You seem to have had two drive failures plus int read errors. When array only has 2 drives it is running as 'stripe' (no parity bit), so if one or more drives has a read error there is no way of checking the data against parity bit, so you are in same position as single drive with read errors, hence failure to boot. One cause could be failing PSU. Fluctuations on power rail to drive could cause drive failure ans read errors.

Mike.
August 17, 2007 5:49:31 PM

Spinrite!! Hooray for Gibson Research :) 

I agree that the nic disable didn't cause anything except a sudden disconnect. Cant really add any more to the raid discussion itself, mostly because I agree that you've got 2 bad disks now. I've run across several raid systems where the spare was bad, and nobody knew it until the raid itself went crash and it was needed. Raid rebuild starts.....and dies a terrible death when the 'spare' doesn't work.

EDIT: NO AUTOMATIC REBUILDS!! If it's that important, mirror the array or cluster the machines.
August 21, 2007 7:53:05 AM

Thank you everyone for your reply. I haven't check the drive for error yet but I'm wondering, when the RAID controller says that the drive is bad (fail) does this means that the drive is physically broken (bad sector, MBR, head crash, etc) or it can be just the data inside is corrupted.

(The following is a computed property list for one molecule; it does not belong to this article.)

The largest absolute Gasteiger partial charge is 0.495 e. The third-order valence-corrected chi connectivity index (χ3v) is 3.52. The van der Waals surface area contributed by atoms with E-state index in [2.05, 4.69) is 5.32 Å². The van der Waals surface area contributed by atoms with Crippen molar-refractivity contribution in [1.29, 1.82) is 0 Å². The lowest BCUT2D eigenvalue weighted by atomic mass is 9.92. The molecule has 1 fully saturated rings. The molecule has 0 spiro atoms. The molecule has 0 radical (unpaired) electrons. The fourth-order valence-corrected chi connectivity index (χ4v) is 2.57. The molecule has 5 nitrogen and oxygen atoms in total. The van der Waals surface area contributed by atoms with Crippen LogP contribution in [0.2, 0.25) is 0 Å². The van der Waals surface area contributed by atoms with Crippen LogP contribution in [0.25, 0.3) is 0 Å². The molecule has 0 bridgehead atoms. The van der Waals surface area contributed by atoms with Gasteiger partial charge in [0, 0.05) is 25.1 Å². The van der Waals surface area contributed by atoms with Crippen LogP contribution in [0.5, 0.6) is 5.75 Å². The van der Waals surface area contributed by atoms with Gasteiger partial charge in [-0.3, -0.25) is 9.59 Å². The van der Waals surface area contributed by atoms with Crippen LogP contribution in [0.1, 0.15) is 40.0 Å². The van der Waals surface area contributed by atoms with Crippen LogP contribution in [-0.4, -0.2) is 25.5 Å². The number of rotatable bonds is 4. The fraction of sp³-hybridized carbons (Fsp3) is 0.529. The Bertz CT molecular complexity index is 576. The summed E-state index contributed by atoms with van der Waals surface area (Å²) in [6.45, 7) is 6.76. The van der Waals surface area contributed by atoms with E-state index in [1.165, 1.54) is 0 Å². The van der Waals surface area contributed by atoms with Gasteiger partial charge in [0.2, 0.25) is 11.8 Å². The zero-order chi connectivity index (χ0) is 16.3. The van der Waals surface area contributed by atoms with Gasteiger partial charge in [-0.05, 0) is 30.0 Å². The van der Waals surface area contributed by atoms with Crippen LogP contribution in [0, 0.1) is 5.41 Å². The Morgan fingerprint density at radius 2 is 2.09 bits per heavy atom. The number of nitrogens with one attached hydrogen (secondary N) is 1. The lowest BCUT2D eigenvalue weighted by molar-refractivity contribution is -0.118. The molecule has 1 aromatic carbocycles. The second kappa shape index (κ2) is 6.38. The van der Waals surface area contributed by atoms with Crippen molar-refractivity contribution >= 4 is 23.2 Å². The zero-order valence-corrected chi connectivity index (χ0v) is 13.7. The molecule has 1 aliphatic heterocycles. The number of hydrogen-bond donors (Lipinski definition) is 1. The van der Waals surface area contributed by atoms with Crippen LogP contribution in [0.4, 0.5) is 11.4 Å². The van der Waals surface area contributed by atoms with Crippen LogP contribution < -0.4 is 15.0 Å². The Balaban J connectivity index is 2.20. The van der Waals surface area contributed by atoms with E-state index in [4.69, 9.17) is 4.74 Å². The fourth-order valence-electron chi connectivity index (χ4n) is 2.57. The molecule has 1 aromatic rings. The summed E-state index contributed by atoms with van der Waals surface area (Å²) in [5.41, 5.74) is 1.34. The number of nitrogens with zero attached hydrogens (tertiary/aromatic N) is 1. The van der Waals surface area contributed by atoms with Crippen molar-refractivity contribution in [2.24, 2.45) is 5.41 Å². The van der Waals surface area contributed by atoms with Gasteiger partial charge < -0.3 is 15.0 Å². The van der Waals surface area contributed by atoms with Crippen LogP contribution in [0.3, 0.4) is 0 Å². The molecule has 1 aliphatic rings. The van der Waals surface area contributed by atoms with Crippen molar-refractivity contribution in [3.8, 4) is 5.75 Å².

August 21, 2007 9:46:08 AM

The controller only knows that the drive gave a read or write error, there is no diagnosis carried out. You need to tes the drive before setting a rebuild in motion.

Mike.
August 21, 2007 11:05:08 AM

The controller saying it is failed means hardware failure. The controller has no way of knowing if the data on the drive is actually data or complete garbage. More than likely the 2 drives that your controller say are 'bad' are either bad, or disconnected from the array. Some controllers will list the 'bad' drives if they are removed so that the administrator knows what drives should have been there.

This could be a good example of hard drives failiing without doing regular surface scans until it was too late. When you rebuild the array, you are basically doing a scan of all of the disks to rebuild the array. 1 bad sector anywhere can ruin the rebuild.